The New Farm Queer Film Festival has launched with twelve days of big film premieres and restored favourites at Brisbane’s New Farm Cinemas.
The second annual festival kicked off on Thursday night with the Queensland premiere of Ira Sachs’ acclaimed queer drama Passages starring Ben Whishaw.
NFQFF program director Sean Tayler said New Farm Cinemas has a proud history of screening queer stories for Brisbane filmgoers.
“It’s so important that our festival program encapsulated queer stories from around the world,” NFQFF program director Sean Tayler said.
“This year we have four films from Germany, two from Argentina, two French films, a film from French Canada, a film from the United States as well some home-grown Aussie stories.”
The festival will run until the closing night gala screening of John Water’s outrageous classic Pink Flamingos on October 2.
But before then, check out five under-the-radar picks from the NFQFF lineup below. See all the films and book tickets at the New Farm Cinemas website.
Argentinian director Marco Berger puts homosocial bonding and toxic masculinity under the microscope in the erotic and discomforting dramedy Horseplay.
A group of friends get together to enjoy a summer holiday at a villa. The men drink, party hard and film prank videos together but under the surface jealousy and violence begin to emerge which pushes tensions to the limit.
Bones and Names
Fabian Stumm’s intelligent and entertaining reflection on relationships sees gay couple Boris and Jonathan at a difficult turning point.
The couple are drifting apart, with Boris, an actor, developing feelings for his younger co-star Tim, and Jonathan, a writer, becoming obsessed with his novel.
The German film is premiering in Australia at the New Farm Queer Film Festival.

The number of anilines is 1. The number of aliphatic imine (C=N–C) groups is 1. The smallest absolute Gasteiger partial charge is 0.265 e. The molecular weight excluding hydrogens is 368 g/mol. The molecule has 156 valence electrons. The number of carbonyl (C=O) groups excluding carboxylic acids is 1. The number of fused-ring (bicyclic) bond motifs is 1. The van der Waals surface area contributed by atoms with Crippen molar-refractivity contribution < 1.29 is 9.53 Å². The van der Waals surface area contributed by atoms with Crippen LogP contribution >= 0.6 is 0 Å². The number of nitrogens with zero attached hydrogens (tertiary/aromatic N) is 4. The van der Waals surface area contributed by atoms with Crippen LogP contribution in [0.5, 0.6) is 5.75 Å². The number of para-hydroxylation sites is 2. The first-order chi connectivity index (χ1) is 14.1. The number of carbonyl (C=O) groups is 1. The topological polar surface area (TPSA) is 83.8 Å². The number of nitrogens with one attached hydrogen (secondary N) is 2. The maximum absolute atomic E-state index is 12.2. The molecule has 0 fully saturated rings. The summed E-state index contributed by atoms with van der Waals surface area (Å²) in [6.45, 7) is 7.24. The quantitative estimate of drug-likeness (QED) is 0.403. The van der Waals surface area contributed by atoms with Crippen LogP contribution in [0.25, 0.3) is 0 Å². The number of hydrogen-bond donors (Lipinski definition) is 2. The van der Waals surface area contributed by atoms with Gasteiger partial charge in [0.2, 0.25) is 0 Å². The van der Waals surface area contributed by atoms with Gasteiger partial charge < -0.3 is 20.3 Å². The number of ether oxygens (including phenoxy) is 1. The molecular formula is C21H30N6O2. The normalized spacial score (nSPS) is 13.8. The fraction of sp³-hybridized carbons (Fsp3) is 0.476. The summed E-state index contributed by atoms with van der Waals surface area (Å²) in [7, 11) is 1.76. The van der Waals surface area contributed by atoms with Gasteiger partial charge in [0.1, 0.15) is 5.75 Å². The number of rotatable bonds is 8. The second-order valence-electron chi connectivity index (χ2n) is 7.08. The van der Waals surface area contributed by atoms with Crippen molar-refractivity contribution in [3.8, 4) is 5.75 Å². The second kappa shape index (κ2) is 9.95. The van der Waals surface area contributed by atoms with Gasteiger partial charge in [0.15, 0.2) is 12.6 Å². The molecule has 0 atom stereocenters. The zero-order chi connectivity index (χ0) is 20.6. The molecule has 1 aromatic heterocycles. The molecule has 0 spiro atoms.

Give Me Pity
Sissy St. Claire graces the small screen for her first television special. It’s an evening full of music and laughter, glamour and entertainment!
But Sissy’s live event quickly begins to curdle into a psychedelic nightmare of vanity, insecurity and delusional ambition. She’s stalked by the glowering presence of a mysterious masked man.
Sophie von Haselberg – the spitting image of her mother, Bette Midler – shines bright in Amanda Kramer’s lurid picture of stardom undone.
That Kind of Summer
Three “hypersexual” women are invited to spend 26 days in a quiet rest home and explore different experiences, forms, and extremes of desire.
Under the detached supervision of a therapist and a considerate social worker, the group attempts to maintain a delicate balance.
French-Canadian arthouse filmmaker and documentarian Denis Côté’s film is a smart and observational drama about the sexual conformity of a trio of women in French Canada.
Since the Last Time We Met
In this New Farm Queer Film Festival pick from Argentina, Victor is reunited by chance with David, his first love, fifteen years after the last time they saw each other.
The couple revive their long-lost secret love affair. But this time, David is married to a woman and Victor struggles with his own feelings. Every time the pair meet, it might be the last.
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